Steve: There’s an 80% chance that they will subject your initial approval to business review.

Mike: Okay and then if you passed that usually, you have 2 years.

Steve: And if marginally, strike through that 12 months then you’d expect to business review, if you have created local jobs if you don’t have much cash in the tank. If you have been able to meet your revenue projection whatever it is, you know, just be in reasonable milestone in the first 12 months. If you have achieved that, you may find immigration department really extends you up to 2 years but then they can give you 12 months and that is subject to business approval again at the end first 12 months. But if you have a good story and slippy on the text phase and halfway supply of cash there’s no reason to expect that they respond and they will say no based in my experience.

Mike: Great! Okay. Lastly, there’s a lot of listeners that wanted to contact you. We’ll put your website upon the website too but what’s your…

Steve: Oh! We have a number of websites. We have a website which is called the HongKongVisahandbook.com and that’s basically our foundation content. It’s a DIY definitive guide to Hong Kong process. No singing, No Dancing completely free of charge, no registration required and textbook if you will, although it got videos, screencast, podcast, templates, the whole shooting match, all completely free of charge, hongkongvisahandbook.com. Tthen I do daily immigration content of the site blog called hongkongvisageeza.com and I post on that 4, 5 actually on my mind 7 times a week i don’t usually plan this so that feeds you sorts of updates of information, all completely free charge.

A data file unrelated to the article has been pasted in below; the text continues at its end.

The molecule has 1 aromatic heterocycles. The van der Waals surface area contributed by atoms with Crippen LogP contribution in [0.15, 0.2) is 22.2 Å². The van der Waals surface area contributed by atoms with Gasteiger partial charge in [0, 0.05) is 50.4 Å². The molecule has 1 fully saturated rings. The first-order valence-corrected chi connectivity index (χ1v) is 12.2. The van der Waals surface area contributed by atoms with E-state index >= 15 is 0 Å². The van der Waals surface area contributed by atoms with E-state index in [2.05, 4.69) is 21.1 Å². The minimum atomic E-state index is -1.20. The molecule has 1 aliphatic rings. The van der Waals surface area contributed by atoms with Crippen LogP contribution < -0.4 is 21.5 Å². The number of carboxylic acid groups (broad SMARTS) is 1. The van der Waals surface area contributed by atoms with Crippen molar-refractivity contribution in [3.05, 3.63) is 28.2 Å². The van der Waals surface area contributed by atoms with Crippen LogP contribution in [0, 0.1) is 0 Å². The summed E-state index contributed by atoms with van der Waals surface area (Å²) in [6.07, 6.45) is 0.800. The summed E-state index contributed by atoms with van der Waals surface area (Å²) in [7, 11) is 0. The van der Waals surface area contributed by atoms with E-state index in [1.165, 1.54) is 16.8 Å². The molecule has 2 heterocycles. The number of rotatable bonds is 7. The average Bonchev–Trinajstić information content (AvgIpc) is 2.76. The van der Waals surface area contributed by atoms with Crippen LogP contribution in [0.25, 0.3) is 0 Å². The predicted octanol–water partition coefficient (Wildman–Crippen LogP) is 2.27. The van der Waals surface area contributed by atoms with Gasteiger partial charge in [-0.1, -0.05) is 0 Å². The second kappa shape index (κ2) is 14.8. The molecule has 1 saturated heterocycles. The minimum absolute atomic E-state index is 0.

Mike: Great! Yes, it’s really great and we will linked that on golbalfromasia.com/episode4.

Steve: I have a, I’m gonna be Shenzhen, a week on Friday, you might put on your show notes at the boathouse. I think.

Mike: Oh, yeah.

Steve: I’m giving a talk. Oh! Not Friday, Thursday it is.

Mike: Okay.

Steve:At the boathouse, yeah.

Mike: Yeah.

Steve: So perhaps if you put the link in your show, the people listening to me, I’ll talk about my favorite subject live.